Law enforcement increases patrols for 100 deadliest days on Minnesota roads
ROCHESTER, Minn. (KTTC) – The summer months are considered the 100 deadliest days on Minnesota roadways. At the start of the season this year, law enforcement saw the most deadly crashes in a decade with 60 deaths in 25 days.
So far, there have been nearly 200 deadly crashes this year. That’s trending slightly down compared to this time last year. In 2022, there were nearly 500 deadly crashes total.
So, law enforcement agencies across the state are working to add more speed patrols to catch dangerous drivers with the goal of stopping traffic deaths.
“Speed is the number one factor we’re seeing this summer on our roadways that are causing the fatal crashes. We’re going to have more enforcement for speed the whole month of July and also we’re going to start that in August as well,” Minnesota State Patrol Sergeant Troy Christianson said.
Toward Zeros Deaths is another program working to reduce the number of deadly crashes.
“We have our enforcement which is my responsibility, we have the engineering, we have the education, and we have emergency medical services. So as a group, the four E’s work together to try to bring down the number of crashes and fatalities in Minnesota,” Olmsted County Sheriff’s Office Towards Zero Deaths coordinator Michelle Ness said.
While speed is the number one factor in deadly crashes, there are also others like impaired driving.
“It’s also important that people remember to line up a designated driver and plan ahead or take advantage of some sort of rideshare or Uber or taxi services just so you can get home safely,” Sgt. Christianson said.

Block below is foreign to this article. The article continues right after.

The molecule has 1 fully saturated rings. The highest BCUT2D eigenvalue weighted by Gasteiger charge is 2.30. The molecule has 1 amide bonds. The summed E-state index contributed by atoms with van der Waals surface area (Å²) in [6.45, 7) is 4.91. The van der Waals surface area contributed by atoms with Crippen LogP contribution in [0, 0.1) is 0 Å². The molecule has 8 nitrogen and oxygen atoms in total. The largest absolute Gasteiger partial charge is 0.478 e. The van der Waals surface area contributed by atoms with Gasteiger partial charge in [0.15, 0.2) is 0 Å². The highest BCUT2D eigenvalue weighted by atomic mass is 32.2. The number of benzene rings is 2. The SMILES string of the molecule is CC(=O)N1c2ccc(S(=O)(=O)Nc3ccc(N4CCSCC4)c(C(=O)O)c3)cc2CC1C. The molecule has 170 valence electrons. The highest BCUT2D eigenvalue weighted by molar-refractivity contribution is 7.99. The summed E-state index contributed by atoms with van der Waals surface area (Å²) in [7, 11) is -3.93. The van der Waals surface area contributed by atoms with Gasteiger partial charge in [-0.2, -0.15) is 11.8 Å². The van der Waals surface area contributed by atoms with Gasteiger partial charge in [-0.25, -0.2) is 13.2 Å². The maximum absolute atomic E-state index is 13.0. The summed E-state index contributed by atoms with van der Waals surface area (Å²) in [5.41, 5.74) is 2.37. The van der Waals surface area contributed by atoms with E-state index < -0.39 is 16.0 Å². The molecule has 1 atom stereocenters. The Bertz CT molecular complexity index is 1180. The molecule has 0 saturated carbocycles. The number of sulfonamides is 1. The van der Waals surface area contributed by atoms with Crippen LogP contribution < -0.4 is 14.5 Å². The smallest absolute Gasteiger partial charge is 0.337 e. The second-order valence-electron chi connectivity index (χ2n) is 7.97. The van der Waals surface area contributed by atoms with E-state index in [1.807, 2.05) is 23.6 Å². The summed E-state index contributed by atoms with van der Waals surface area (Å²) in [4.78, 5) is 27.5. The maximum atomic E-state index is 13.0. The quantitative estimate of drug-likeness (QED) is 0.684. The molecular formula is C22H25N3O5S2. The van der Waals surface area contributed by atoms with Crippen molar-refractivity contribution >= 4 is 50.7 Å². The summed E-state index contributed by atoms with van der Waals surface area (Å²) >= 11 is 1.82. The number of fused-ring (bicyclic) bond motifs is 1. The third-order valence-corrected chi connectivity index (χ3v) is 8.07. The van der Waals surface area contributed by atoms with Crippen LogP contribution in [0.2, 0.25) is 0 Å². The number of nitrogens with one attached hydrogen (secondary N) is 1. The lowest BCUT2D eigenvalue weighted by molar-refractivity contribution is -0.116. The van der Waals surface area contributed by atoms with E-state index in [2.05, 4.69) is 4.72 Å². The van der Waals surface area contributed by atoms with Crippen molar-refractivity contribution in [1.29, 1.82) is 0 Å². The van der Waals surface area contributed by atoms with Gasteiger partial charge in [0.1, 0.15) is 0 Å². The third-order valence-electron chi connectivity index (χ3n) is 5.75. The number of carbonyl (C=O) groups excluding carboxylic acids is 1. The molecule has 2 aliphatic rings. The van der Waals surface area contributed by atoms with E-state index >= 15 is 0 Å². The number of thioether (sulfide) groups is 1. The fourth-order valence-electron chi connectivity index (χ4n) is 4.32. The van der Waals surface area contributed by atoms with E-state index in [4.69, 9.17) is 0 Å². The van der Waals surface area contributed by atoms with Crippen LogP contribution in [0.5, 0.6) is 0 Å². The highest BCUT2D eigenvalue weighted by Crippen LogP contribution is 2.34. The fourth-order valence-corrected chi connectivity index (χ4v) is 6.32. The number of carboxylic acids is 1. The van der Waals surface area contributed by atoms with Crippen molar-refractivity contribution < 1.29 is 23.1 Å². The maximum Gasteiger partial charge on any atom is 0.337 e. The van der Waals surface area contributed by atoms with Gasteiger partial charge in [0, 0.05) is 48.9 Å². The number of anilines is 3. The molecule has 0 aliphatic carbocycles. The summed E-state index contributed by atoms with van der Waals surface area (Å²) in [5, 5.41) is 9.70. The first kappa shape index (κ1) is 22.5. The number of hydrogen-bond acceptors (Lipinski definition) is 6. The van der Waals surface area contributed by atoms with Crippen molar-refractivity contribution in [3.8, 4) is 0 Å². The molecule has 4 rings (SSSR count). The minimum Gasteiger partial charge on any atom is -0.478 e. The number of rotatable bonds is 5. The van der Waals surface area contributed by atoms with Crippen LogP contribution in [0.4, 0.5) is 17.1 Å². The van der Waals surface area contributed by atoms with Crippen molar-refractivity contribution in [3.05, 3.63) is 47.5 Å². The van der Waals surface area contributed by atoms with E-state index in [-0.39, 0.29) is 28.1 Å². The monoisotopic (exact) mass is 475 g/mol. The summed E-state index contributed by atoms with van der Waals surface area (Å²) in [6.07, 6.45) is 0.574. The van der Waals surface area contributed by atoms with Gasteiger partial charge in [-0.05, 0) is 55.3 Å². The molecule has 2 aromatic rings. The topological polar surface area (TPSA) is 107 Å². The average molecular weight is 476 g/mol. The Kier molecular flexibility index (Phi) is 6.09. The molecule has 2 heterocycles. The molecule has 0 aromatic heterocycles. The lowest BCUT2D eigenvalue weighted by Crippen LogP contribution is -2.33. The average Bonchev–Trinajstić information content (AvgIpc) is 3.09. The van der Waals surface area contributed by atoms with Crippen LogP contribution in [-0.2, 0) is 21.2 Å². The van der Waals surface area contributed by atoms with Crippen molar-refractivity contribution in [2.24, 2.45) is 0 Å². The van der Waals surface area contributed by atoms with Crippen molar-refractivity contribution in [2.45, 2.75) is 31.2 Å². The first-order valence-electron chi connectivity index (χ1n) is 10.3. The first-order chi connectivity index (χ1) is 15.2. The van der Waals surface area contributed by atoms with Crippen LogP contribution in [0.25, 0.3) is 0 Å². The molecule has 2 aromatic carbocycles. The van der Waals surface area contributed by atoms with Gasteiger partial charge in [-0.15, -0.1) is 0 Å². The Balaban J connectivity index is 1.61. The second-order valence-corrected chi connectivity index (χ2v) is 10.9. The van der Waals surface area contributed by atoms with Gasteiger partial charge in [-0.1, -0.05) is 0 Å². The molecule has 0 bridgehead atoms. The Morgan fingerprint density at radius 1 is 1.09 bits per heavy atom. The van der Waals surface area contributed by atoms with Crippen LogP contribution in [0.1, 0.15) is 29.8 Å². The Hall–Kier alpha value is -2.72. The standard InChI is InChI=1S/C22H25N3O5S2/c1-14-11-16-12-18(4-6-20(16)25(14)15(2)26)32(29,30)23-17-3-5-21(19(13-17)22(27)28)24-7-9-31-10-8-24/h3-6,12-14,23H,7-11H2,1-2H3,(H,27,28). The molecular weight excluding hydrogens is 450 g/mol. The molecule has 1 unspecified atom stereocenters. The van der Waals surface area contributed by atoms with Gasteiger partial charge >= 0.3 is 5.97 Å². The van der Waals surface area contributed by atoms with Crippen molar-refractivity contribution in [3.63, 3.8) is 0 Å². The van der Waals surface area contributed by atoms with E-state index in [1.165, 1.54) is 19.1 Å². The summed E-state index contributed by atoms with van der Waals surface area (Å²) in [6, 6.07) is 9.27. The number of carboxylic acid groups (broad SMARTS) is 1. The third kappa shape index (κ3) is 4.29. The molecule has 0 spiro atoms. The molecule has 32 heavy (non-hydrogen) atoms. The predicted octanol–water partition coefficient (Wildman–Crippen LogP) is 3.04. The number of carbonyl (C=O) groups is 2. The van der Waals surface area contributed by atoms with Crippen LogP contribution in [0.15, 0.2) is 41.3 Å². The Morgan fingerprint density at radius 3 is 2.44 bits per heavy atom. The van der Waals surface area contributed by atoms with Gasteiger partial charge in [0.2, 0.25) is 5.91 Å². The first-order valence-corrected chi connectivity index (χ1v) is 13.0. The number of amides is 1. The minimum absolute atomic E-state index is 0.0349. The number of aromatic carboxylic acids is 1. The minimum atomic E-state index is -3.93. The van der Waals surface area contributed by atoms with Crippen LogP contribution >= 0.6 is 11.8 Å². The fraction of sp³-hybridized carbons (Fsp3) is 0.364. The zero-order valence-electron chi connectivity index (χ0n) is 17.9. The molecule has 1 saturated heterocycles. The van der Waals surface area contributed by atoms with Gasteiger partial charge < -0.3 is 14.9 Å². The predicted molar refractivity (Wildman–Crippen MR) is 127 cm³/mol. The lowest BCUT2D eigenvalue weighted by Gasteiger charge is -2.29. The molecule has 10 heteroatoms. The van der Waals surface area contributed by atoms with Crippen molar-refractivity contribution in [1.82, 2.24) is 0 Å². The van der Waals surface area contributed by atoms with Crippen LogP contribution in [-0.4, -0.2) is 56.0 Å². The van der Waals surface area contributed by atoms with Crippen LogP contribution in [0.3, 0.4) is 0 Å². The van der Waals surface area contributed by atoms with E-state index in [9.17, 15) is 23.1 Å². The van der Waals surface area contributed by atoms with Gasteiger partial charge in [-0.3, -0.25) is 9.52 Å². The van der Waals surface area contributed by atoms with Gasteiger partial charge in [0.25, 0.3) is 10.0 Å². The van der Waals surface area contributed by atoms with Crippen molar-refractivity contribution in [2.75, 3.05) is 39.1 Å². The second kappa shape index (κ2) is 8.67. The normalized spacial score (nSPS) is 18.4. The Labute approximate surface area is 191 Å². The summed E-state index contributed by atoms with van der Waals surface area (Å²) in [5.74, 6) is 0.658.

Another factor is not wearing your seatbelt.
“A car is meant for you to stay inside it; those features with airbags, and such are meant to keep you safe in the vehicle. Without a seatbelt, you’re going to be possibly thrown from the vehicle or thrown around inside your vehicle,” Ness said.
You’ve probably noticed more squad cars camped out on major roads like Highway 14 and 52.
“We want to focus on the troubled areas on the roadways to make sure that we’re visible and present and people will know they’ll get stopped and cited for speed,” Sgt. Christian said.
Law enforcement says the goal isn’t to pull over the most people or hand out the most tickets. The ultimate goal is to stop the speeding that could lead to loss of life.
“We’re tired of giving notices of people dying in these crashes. We’d prefer for never have to give a death notification again. If it gets people talking and gets people to slow down, then we’ve done our job,” Ness said.
State patrol also has a program called HEAT. It stands for Highway Enforcement of Aggressive Traffic. It’s a group of a dozen troopers who come down to different areas of the state to help patrol. They’ll be in the Rochester area the second week of August.
Copyright 2023 KTTC. All rights reserved.